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As the Last Day of Chanukah Nears, Lights Grow More Intense

By , Lubavitch Headquarters

Cautiously conservative estimates put the number of Chabad’s Chanukah events and menorahs worldwide at 2,600. This number, based on events listed on Chabad websites and through random phone calls to Chabad representatives, is a vast undercounting. Factor in thousands of menorah-topped Chabad cars that whizzed by on city streets and the nightly lightings at Chabad’s 4,000 outposts worldwide, and the menorah count climbs higher than the calories in deep-fried latkes slathered with sour cream.

As Chabad representatives added nearly 150 to their number this year, this Chanukah marked many first public menorah lightings. Breathlessly preparing for Chabad of West North Carolina’s very first Chanukah Live! event, Chana Susskind, a new Chabad representative, was pleased to report that the City of Asheville Parks and Recreation Department co-sponsored the event at the Montford Community Center. Arriving just two weeks ago in Chico, CA, Rabbi Mendy and Chana Rochel Zwiebel landed a plum location for their very first large-scale program: the newly refurbished downtown city plaza. “Everyone’s very excited and talking about our event,” said Mrs. Zwiebel. Local newspapers and TV coverage of the nine-foot menorah are introducing Chabad of Chico to the community on a grand scale.

Globetrotters could have taken in more than the average dreidel-and-lights show, as Chabad’s special event planners turned up the heat with extra Chanukah creativity. Chainsaws ripped into logs to carve the menorah at Chabad of Memphis, TN. Can-orahs were popular ways for Chabad centers in S. Barbara, CA, and Staten Island, NY, to celebrate the holiday and collect food for the hungry. Hawaii’s Chabad centers hit a triple play with Governor Linda Lingle kindling one menorah, a 10-foot balloon menorah, and a separate menorah lighting at the Hilo volcano. Fireworks added extra light with much pizzaz at Chabad of Kharkov, Ukraine’s celebration as well as the one in Riga, Latvia. 

Impressive as the numbers and nature of Chabad's Chanukah programs are, the organization also invests its resources to reach oft-forgotten members of the Jewish family: soldiers, prisoners, college students at out-of-the-way universities, and seniors.

Cloaked in desert camouflage, serving in the heart of danger and treachery and far away from the comforts of home, Jewish soldiers at Camp Liberty, Camp Victory, LSA Anaconda in Iraq received Chanukah packages with menorahs, dreidels and holiday information from the Aleph Institute, a Chabad organization that addresses the pressing religious, educational and advocacy needs of individuals in institutional environments.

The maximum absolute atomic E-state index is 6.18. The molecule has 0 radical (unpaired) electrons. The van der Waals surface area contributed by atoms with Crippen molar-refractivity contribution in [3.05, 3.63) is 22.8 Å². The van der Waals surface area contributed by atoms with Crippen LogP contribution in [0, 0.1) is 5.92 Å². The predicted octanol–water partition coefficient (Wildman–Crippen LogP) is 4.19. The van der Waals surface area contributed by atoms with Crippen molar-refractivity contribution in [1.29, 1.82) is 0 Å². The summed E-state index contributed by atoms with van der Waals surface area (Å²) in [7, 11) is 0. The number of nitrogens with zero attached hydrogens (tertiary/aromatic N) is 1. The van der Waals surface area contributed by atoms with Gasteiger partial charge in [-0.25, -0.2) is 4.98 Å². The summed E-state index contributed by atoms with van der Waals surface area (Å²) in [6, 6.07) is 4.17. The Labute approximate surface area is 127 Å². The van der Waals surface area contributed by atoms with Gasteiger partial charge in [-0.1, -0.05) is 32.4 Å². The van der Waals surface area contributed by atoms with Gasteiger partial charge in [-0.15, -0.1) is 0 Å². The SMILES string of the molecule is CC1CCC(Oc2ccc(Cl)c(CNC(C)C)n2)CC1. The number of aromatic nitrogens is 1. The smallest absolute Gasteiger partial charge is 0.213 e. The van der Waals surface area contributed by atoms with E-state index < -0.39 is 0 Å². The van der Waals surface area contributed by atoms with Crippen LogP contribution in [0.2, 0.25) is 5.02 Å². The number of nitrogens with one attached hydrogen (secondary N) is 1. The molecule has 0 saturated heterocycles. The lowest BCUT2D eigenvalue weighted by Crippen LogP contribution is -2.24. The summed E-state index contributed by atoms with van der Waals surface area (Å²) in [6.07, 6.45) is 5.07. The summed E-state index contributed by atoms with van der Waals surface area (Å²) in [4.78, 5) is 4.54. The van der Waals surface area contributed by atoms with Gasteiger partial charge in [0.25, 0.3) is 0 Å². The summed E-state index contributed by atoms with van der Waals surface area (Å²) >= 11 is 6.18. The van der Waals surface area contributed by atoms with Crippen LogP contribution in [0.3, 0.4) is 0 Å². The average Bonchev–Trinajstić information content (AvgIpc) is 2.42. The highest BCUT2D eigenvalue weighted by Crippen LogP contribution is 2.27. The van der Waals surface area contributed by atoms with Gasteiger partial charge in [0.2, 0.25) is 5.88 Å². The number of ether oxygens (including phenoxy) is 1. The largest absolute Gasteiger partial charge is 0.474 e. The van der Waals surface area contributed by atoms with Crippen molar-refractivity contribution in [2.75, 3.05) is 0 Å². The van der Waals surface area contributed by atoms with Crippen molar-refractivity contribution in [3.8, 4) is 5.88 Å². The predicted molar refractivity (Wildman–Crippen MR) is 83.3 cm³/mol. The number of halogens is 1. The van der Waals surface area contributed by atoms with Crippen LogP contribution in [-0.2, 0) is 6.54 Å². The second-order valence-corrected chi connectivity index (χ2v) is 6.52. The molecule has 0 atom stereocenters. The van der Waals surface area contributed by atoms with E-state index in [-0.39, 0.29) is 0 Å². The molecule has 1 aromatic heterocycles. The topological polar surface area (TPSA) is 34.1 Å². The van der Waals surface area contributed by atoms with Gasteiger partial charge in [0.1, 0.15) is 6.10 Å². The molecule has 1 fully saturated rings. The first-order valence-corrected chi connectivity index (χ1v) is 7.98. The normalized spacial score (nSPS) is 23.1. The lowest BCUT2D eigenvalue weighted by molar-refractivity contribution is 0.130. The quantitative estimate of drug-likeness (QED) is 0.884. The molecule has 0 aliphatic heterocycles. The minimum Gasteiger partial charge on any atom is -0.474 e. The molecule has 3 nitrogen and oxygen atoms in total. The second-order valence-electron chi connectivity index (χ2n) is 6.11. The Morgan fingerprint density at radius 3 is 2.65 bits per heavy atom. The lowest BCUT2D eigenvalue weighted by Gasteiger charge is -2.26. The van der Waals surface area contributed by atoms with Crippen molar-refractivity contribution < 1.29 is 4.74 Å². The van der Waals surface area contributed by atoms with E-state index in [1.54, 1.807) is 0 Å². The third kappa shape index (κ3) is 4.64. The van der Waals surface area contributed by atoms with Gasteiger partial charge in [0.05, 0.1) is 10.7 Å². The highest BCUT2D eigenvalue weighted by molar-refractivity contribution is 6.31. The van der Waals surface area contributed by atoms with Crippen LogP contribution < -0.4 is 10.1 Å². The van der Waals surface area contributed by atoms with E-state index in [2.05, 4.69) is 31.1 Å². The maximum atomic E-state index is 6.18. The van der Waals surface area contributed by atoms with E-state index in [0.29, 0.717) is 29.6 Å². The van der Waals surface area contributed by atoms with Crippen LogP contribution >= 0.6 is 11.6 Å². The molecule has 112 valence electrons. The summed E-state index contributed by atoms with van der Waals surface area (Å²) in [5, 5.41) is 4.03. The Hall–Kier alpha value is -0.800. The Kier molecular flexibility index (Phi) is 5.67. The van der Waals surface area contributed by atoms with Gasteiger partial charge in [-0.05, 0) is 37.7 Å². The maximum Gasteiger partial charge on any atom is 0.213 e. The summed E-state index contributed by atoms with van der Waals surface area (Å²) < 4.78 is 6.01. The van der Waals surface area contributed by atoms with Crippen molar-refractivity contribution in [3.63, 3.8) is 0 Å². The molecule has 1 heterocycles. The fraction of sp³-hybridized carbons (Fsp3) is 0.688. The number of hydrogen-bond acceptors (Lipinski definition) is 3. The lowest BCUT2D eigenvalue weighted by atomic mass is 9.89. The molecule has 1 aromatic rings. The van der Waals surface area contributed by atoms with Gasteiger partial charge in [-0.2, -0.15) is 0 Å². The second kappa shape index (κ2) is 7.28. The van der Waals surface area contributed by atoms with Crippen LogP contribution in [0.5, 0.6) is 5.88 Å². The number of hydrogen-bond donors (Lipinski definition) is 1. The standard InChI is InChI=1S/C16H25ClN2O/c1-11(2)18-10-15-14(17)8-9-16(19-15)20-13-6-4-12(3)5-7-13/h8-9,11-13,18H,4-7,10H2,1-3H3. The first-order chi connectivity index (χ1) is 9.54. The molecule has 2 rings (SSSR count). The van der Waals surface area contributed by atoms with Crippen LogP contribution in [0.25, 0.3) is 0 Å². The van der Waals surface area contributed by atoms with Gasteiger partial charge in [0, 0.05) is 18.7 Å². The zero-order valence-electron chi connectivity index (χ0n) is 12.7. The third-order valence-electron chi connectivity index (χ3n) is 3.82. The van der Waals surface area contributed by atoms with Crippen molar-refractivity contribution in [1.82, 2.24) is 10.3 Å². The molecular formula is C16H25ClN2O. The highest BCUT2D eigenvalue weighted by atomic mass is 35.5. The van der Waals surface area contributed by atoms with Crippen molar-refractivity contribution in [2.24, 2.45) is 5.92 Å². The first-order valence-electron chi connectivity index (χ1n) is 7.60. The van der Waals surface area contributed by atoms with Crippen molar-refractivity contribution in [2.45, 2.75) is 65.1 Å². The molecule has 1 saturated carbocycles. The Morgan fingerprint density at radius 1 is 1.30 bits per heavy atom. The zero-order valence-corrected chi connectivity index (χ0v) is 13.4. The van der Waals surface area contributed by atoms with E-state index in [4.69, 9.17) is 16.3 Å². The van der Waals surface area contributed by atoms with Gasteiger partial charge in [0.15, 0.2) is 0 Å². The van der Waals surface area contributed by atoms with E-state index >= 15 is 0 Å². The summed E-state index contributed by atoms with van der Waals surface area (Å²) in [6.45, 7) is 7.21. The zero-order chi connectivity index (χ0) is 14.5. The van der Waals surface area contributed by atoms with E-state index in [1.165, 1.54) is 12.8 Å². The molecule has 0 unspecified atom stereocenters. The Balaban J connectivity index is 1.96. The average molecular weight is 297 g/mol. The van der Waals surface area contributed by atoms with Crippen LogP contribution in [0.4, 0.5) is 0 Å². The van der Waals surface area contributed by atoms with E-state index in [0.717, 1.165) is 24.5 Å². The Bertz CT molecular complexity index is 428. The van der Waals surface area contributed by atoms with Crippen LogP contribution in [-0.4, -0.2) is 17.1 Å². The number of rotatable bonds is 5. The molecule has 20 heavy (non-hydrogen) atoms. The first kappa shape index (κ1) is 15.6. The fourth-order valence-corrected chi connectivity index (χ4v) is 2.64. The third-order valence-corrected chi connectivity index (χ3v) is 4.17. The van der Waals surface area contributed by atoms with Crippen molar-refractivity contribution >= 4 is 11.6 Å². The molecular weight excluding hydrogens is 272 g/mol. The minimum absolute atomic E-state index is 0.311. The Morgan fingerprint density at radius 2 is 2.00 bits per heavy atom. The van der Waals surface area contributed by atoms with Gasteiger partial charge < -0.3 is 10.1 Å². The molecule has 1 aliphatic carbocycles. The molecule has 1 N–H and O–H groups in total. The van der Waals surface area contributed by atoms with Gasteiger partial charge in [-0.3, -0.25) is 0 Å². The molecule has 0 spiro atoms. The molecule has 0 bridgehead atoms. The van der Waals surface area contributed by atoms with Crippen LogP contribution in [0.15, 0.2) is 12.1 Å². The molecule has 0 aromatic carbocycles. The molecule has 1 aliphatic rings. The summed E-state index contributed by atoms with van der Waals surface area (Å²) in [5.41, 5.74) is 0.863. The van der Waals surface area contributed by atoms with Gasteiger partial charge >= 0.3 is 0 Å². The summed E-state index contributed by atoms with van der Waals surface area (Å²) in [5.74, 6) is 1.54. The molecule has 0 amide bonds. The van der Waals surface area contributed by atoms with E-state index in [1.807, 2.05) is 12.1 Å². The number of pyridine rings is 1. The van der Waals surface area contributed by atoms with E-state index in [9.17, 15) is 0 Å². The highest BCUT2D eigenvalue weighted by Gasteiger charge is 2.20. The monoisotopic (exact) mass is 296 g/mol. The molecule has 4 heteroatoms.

Requests and thanks to Aleph Institute poured in from Jewish soldiers and chaplains of all faiths stationed in United Arab Emirates, Kuwait, Philippines, United Kindom, Japan, North Carolina, Colorado, Texas and other locations around the world. Major Craig D. Wertheim who is serving in Iraq asked Aleph to send Chanukah gifts with a card signed “Love, Dad” to his two children. “Thank you so much for this program,” wrote Major Wertheim. “You will have made my children happier during this deployment.”  Over 1,600 Jewish inmates in prisons from Forrest City, AR, to Waupun, WI, were remembered this Chanukah when Aleph Institute sent them packages as well.

When Chabad on Campus International Foundation added an e-form to their website so Jewish college students at universities not yet served by an on-campus Chabad rabbi could receive Chanukah materials, they expected to give out about 200 Chanukah kits, a huge underestimate. Word of the offer dominoed via student-to-student messages on the Facebook web network, and JTA news organization picked up on the story. “It took off within two days, and it spread like wild fire,” said National Chabad on Campus Director Rabbi Moshe Chaim Dubrowsky. With requests for menorahs, candles and holiday guides topping 1,000, Aleph Institute who provided the kits exhausted their pre-prepared stock. Chabad on Campus workers scoured Judaica emporiums for kit components. Students in Argentina and Russia, who lived too far for the New York based Campus Foundation to reach on time had their requests referred to local Chabad rabbis.

Jewish residents of senior citizen homes received attention at the “Senioren Chanukah Party” in Offenbach am Main, Germany. When Rabbi Leibel Stolik of the new Chabad of South Palm Beach, Florida, entered an “independent living” home for seniors, he brought along Chanukah spirit and son Mendel, 5, and daughter Rivky, 3. Belting out “Oh Chanukah,” the children brought rousing applause from the residents, and some pressed Chanukah gelt – nickels and quarters – into their little hands. “Some of the seniors told me how they remember how they lit the candles when they were children. They were touched. We brought back sweet memories,” said Rabbi Stolik.


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